Android SDK

The Android SDK for Backbeam depends on Android Asynchronous Http Client. The source code of the SDK is hosted on Github. You can checkout the repository or download the latest version.

To start using it in your project:

  • If you are using Eclipse import the SDK to your Eclipse workspace and then in the section decicated to Android click on "Add library project"
  • If you are using Android Studio add the SDK to the "libraries" folder of your project. You need to change both the settings.gradleand the build.gradle file in order to include a reference to the SDK

Configure your application

First of all you need to configure the Backbeam singleton in your main activity.

// The subdomain you see in the control panel of your project
Backbeam.setProject("your_project_subdomain");
Backbeam.setEnvironment("dev"); // it must be 'dev' or 'pro'
Backbeam.setContext(getApplicationContext());

// API keys are only needed if you use client-side server logic
// Create the API keys in the control panel of your project
Backbeam.setSharedKey("your_shared_key");
Backbeam.setSecretKey("your_secret_key");

// Configuration needed if you are using server-side logic
Backbeam.setWebVersion("v1");
Backbeam.setHttpAuth("xxxxxxxxxxx");

Be sure to indicate that your application needs Internet access in your manifest AndroidManifest.xml:

<uses-permission android:name="android.permission.INTERNET" />

Now you can start coding. All the classes you need are placed in the io.backbeam package. So you can import them individually or import the whole package:

import io.backbeam.*;

Objects

Most of the time you will read and manipulate the data stored in the database using BackbeamObject. This is a very basic class that encapsulates the information of a record in your database. You can access its fields and some other metainformation. These are the most important methods in the BackbeamObject class

  • getString(field) Returns the value of the given field if it is a String. If it is not present or it is not a String this method returns null
  • getId() Returns the unique identifier of this object or null if this object hasn't been stored in the database yet
  • getCreatedAt() Returns the date in which this object was created or null if this object hasn't been stored in the database yet
  • getUpdatedAt() Returns the date in which this object was created or null if this object hasn't been stored in the database yet
  • getDate(field) Returns the value of a date field
  • getNumber(field) Returns the value of a numeric field
  • getJson(field) Returns the value of a JSON field
  • getBoolean(field) Returns the value of a boolean field
  • getDay(field) Returns the value of a "day" field
  • getObject(field) Returns the value of a relationship "to-one"
  • getLocation(field) Returns the value of a "location" field
  • getEntity() Returns the identifier of the entity this object is member of
  • isNew() Returns true if this object hasn't been stored yet
  • isEmpty() Returns true if this object does not have any field value defined yet
  • isDirty() Returns true if there are pending changes in this object to be saved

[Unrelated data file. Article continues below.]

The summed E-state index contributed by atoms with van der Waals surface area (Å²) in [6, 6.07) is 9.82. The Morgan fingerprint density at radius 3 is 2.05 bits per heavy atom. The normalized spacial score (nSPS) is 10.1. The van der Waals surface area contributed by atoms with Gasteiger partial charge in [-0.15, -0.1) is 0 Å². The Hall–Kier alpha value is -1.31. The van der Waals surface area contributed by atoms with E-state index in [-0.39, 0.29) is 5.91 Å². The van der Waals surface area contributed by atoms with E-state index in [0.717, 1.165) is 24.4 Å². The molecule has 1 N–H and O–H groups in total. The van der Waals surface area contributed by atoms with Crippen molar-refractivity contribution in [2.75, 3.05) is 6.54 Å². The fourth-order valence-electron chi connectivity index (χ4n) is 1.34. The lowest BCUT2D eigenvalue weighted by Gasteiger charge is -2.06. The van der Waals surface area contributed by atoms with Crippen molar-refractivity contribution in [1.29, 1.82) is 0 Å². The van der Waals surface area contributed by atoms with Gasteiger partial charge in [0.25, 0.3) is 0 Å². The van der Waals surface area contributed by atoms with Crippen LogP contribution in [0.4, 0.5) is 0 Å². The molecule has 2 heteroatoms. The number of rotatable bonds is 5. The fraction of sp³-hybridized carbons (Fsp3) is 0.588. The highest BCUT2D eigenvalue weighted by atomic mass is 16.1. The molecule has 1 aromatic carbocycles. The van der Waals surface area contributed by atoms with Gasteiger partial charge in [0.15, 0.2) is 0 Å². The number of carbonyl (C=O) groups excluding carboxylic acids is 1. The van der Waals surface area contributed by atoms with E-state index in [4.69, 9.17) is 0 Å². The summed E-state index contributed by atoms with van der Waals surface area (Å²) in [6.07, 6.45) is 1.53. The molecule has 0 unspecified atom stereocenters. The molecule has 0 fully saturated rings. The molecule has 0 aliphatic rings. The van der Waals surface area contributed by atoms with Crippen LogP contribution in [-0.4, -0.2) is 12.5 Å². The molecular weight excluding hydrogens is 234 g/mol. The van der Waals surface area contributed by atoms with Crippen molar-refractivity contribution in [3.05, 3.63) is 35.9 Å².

You have equivalent methods to set the values of each field depending on its value type, but you only need them when using client-side business logic. You will learn more about that in the section about manipulating data

Join results

Many times you will perform joins in your BQL queries and other operations. If the join is made in a relationship "to one" you can just use obj.getObject(fieldname) to get the value of the relationship. Let's see an example where the BQL query is made in the client side:

Backbeam.select("event").setQuery("join place").fetch(100, 0, new FetchCallback() {
  @Override
  public void success(List<BackbeamObject> objects, int totalCount, boolean fromCache) {
    BackbeamObject event = objects.get(0); // pick a place (in real code check the objects.size() first)
    BackbeamObject place = event.getObject("place");
  }
});

You can also make joins in the "to many" side of a relationship. In that case you can fetch a number of objects in the relationship and you can always get the total number of objects in the relationship.

Backbeam.select("place").setQuery("join last 10 events").fetch(100, 0, new FetchCallback() {
  @Override
  public void success(List<BackbeamObject> objects, int totalCount, boolean fromCache) {
    BackbeamObject place = objects.get(0); // pick a place (in real code check the objects.size() first)
    JoinResult join = place.getJoinResult("events");

    List<BackbeamObject> events = join.getResults();
    int count = join.getCount();
  }
});

If you are only interested in the number of objects in a relationship you can just query using for example join events. Check the BQL documentation for further information.

Users authentication

One of the functionalities of the SDK is to remember the authenticated user between sessions of the application. You can always access the current authenticated user using Backbeam.currentUser() and you can logout the user by calling Backbeam.logout(). This applies to all authentication mechanisms.

Where to put the business logic

With Backbeam you can write the business logic in your mobile app or in the server-side. The main pros and cons are the following:

  • Client-side logic is easier for mobile developers
  • The server-side logic can be updated at any moment without releasing new versions, and affects all versions
  • The client-side logic requires API keys. The server-side logic don't, so it is more secure (no secrets to keep in code)
  • Server-side logic can be written once and be used in any platform (iOS, Android, web)

If your choice is to use client-side logic then you should learn: how to mamipulate data, users authentication, and push notifications.

If you think that server-side logic is better for your needs then you should learn how to invoke the server-side logic from your Android code.